Choosing the Right Fit for Your ERP Implementation - Cover

Choosing the Right Fit for Your ERP Implementation

For a long time, the EHR has been the focus of the healthcare IT world thanks to initiatives like meaningful use. Now EHRs have mostly been implemented nationwide, and most providers are not going to go through all the hassle and expense of putting in a different EHR. Instead, providers are looking at other pieces of software that can help them be more efficient. ERP software, especially now that it is going to the cloud, is a good example because it can really help boost operational efficiency if an ERP system is implemented in the right way.

Many providers already have ERP systems, but the systems are really old, and those providers haven’t done much with those solutions. And with shrinking margins in healthcare and providers having to meet more quality and cost measures, organizations just want more visibility into their operations.

At KLAS, we wanted to know which ERP implementation partners are really hitting the mark for their providers. We recently published our findings in our ERP Implementation 2019 report.

Making the Right Choice

A large part of the report is intended to help providers choose the right implementation partner. We look at two factors: what organizations are capable of on their own and the complexity of the implementation project. For example, a 5,000-bed organization is much more likely to have a bigger lift than a 250-bed organization. Part of the report walks through some of the pros and cons of picking each type of firm or software vendor.

implementation snapshot erp software vendors only

If an organization is really good at change management, bringing in an ERP software vendor might be a great option. You can see the overall services performance scores of several vendors from the implementation snapshot. It’s pretty clear there that Premier does well, but it is worth noting that they are also a consulting firm that implements only their own software and is lacking an HR module.

Beyond using a software vendor, we outlined three other options. If an organization has a really complex project, they will want to bring in a more comprehensive firm for ERP business transformation and implementation leadership. Implementation Leadership Firms are good options for moderately complex projects that may need a larger lift than a staffing firm can provide, but doesn’t have the complexity of the really large projects. Finally, ERP staffing firms are great for organizations that need only a few people to come in to help manage parts of the project or do the technical work.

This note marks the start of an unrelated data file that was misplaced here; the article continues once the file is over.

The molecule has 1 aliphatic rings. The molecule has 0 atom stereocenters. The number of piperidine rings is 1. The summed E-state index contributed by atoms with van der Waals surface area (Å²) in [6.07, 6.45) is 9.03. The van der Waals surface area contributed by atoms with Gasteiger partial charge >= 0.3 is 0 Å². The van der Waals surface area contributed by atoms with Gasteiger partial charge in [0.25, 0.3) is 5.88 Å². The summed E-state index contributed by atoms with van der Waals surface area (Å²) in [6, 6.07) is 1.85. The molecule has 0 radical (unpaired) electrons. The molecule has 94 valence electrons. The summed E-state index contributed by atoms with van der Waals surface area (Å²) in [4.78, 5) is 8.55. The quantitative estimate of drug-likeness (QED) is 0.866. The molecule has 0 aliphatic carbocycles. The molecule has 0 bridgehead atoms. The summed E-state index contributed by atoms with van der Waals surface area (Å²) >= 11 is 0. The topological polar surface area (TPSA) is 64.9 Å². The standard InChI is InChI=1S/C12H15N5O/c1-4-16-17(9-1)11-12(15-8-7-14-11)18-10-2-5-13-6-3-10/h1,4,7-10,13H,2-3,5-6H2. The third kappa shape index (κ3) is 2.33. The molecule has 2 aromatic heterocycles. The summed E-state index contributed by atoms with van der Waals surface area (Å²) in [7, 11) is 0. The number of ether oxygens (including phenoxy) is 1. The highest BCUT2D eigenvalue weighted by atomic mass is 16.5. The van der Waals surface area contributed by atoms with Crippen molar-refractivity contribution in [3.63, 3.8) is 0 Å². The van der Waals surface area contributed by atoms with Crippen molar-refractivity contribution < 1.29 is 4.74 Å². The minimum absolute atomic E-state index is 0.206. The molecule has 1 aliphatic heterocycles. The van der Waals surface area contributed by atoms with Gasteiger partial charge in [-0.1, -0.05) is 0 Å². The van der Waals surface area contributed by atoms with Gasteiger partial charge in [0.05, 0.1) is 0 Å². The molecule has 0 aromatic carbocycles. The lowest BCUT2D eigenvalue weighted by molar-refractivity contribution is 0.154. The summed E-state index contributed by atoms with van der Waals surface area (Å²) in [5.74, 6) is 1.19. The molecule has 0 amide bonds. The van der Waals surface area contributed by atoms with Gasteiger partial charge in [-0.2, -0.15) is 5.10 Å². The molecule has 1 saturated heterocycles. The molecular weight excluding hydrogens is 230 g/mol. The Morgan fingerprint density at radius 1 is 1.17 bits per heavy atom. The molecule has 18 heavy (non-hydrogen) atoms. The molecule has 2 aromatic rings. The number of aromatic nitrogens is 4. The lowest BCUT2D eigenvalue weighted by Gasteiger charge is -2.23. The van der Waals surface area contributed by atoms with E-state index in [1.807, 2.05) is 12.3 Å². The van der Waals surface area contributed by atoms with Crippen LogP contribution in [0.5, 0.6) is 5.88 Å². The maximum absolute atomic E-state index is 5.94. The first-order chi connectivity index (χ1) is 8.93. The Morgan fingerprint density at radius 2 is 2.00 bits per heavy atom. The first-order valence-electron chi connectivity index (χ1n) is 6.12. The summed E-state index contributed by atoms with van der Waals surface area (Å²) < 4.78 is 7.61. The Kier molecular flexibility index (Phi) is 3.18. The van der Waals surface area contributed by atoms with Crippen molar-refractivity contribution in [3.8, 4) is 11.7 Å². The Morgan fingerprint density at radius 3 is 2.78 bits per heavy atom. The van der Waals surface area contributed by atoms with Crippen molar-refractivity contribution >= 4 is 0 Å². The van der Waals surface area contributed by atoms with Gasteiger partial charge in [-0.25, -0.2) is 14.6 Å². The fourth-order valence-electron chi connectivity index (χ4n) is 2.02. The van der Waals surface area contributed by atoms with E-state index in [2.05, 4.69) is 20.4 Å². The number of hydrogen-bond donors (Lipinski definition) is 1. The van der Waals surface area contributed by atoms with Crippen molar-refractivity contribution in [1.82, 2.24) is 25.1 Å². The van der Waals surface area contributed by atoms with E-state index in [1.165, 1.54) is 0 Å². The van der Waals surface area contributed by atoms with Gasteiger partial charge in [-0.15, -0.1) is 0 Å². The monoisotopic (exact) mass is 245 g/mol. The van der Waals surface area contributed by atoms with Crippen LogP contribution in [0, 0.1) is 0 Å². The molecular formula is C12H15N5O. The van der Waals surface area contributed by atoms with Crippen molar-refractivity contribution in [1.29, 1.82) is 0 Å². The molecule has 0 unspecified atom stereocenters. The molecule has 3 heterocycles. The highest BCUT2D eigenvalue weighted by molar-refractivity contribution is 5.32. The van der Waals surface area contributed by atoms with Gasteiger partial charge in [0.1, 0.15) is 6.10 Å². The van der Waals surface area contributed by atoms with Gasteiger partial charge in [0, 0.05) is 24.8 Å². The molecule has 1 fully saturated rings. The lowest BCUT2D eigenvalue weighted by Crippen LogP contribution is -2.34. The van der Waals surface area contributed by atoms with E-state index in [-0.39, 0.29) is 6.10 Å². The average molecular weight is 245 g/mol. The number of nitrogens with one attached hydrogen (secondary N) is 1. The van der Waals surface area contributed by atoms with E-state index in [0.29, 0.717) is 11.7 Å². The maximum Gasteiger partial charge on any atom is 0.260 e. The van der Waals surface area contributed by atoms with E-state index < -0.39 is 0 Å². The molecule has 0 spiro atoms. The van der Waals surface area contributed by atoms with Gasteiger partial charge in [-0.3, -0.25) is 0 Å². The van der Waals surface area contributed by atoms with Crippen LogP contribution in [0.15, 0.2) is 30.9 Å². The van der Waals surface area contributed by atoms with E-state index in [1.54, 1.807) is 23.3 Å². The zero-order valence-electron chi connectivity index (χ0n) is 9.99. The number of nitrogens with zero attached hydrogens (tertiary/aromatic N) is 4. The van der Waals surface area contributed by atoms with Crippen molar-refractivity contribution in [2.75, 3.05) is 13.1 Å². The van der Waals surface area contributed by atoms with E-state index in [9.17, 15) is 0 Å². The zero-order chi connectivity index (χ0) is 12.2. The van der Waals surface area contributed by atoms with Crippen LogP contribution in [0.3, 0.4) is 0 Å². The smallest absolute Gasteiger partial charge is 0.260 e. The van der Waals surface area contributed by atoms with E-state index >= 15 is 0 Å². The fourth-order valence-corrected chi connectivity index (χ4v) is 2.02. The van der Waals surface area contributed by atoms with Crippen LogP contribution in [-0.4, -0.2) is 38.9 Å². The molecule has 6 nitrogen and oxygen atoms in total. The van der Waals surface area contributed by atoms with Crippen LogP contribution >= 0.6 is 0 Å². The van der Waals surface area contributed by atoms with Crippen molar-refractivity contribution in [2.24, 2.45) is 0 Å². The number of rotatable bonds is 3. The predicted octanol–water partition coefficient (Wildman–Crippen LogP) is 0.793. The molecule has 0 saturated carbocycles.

I was a bit surprised at how closely rated the firms were in each of those three areas. Each one scores as well as the others. The third-party firms measured all had scores that fell in similar ranges as those doing the same type of work. However, there is a lot of disparity in the software-vendor performance scores. I found it interesting how far apart their scores were and knowing where the software-vendors strengths and weaknesses are is important to know while planning which partner to use for an ERP implementation.

In the end, I would not necessarily say that one type of partner stands out as the best choice. If anything, the report highlights the need for providers to look at their own organizations for clues.

Factoring in Complexity

The complexity of a project is also a major factor that impacts scores. The more complex the project, the more issues firms and vendors alike have with the implementation. A firm or vendor scoring low does not always mean that they are not capable; the expectations just might be higher for those more complex projects. There are also more moving pieces that are likely to go wrong in complex projects than in projects in which an organization brings in just one or two consultants.

The Learning Curve

Due to the new energy in the ERP market and cloud software being really new, many of the firms and software vendors are experiencing a shortage of experienced ERP healthcare consultants. That being said, providers need to make sure to get the right consultants in place on these projects and to not hesitate to switch out ones that don’t have the needed expertise. Many of the misses we see in this report were due to inexperienced consultants. Over the next year or two, I expect a lot of the scores to increase as the firms and vendors get more experience with implementing cloud software.

To learn more about specific firms and vendors and to dive deeper into what road map might work best for your organization, I encourage you to read the full report

     Photo cred: Adobe Stock, wladimir1804